Our audience that day was a large gathering of mostly women and children, with a few elders from the town in attendance. Presumably most of the men were at work.
We were accompanied by a local NGO focused on sustainable development that led people into a fascinating brainstorming session about the future of Verde Island. Using large sheets of colorful people, groups of people got together to dream about the future of their island in 20 years. They shared their hopes for more jobs, a hospital, better roads, and tourism. I learned a lot about what their aspirations were, and the challenges they faced getting there.
Batangas Community Outreach
Our most challenging community outreaches was in a government office building in the city of Batangas. Similar to Verde Island, our audience was largely women and young children. However this time, were were not in a bucolic, breezy open courtyard. Our outreach was in a sterile, stuffy conference room, crammed with hundreds of plastic chairs for our crowd of participants.
That said, it was exciting getting to reach so many people in one setting.
The star of the show was Kent Carpenter, an American scientist who coined the phrase that Verde Island Passage was "the center of the center of marine biodiversity in the world." Kent also spoke fluent Tagalog, which totally wowed the audience.
Lobo Community Outreach
Our last community outreach was in the town of Lobo. Here's Meg greeting the mayor of Lobo, which was an important formality that Meg was supremely suited for. Pretty much everywhere we went, people were bustling to pose with pictures with "Dr. Meg."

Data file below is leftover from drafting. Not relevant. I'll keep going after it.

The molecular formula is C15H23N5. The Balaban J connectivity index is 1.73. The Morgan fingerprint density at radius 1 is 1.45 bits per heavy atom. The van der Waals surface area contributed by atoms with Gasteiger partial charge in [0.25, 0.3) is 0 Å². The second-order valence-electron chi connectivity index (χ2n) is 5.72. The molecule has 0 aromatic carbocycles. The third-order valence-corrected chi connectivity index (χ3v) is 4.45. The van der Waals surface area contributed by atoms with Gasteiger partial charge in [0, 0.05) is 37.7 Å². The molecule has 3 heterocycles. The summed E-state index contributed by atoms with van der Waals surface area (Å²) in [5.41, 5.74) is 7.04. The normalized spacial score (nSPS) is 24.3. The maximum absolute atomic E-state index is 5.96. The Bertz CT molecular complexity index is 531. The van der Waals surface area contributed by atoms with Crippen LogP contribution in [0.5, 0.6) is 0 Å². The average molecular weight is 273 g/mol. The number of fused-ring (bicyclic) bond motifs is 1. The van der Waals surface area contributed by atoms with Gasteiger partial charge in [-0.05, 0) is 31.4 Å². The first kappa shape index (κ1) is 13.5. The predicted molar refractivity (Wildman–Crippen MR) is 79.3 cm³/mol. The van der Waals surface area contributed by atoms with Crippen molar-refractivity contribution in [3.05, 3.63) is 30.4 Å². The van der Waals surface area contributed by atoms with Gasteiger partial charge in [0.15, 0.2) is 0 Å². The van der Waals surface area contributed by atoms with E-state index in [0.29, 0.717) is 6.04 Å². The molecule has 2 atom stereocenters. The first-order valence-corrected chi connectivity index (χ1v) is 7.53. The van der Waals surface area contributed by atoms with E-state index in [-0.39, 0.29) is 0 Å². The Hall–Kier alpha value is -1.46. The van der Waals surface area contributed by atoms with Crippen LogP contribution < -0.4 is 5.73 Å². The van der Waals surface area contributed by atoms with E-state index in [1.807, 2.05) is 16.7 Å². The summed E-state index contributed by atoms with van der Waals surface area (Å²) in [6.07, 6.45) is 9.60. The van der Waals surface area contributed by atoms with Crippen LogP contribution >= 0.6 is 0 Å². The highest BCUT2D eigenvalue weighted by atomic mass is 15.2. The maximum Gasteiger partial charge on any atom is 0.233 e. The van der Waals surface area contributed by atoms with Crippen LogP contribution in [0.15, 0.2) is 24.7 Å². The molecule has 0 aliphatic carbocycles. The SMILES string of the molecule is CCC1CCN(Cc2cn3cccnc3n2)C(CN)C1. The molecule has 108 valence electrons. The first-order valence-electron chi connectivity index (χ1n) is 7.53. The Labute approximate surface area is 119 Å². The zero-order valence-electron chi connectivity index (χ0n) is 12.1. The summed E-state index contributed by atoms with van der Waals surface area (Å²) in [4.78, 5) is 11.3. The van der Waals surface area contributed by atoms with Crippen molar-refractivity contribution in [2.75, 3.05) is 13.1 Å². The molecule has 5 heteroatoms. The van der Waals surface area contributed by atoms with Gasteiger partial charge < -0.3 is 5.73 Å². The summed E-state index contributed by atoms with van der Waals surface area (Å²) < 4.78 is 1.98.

This setting was more intimate than the other outreaches we organized. And by this time, Lindzy and I felt pretty comfortable leading these talks and activities with our participants. As a result, I think this was perhaps our most successful outreach, even with a smaller audience.
We had a good number of fisherman in the audience. Talking with them about the challenges of fishing for your livelihood in the Philippines was really eye-opening. At the same time, they didn't have much knowledge of native marine life beyond what they sought to catch to bring to market. So much of our information about the biodiversity of the region was new to them.
For me as a Filipino-American, conducting these community outreaches in the Philippines opened my eyes so much.
There's so much about the local biodiversity of the Philippines that apparently doesn't get taught to the people, which is a tragic shame. So few of them even get to explore their own local marine biodiversity because of a lack of swim instruction, access to equipment, and some cultural practices.
It's both awesome and sad that my colleagues and I could show up, put together a slide deck, grab some specimens by the local beach, and totally blow people's minds with what is found literally in their front yards. I wished that we could do much more and reach many more people. My colleague Lindzy said she wanted to go back to the Philippines with a huge supply of snorkels and fins and help get people in the water and exploring their own coral reefs.
That said, the Philippines truly is the "Pearl of the Orient," a place of tremendous natural treasures and a people world-renowned for their humor, hospitality and love of life. Experiencing it first hand as a part of the Filipino diaspora was life-changing. The Philippines faces tremendous challenges — environmental, political, economic. But they have so much going for them as well.
If they can navigate a way through those challenges, it could lead the way for so many other countries in a similar boat. I'm so proud that I got to play a small part in helping them find their way.
NOTE: You can read more about my adventures in the Philippines in 2015 here.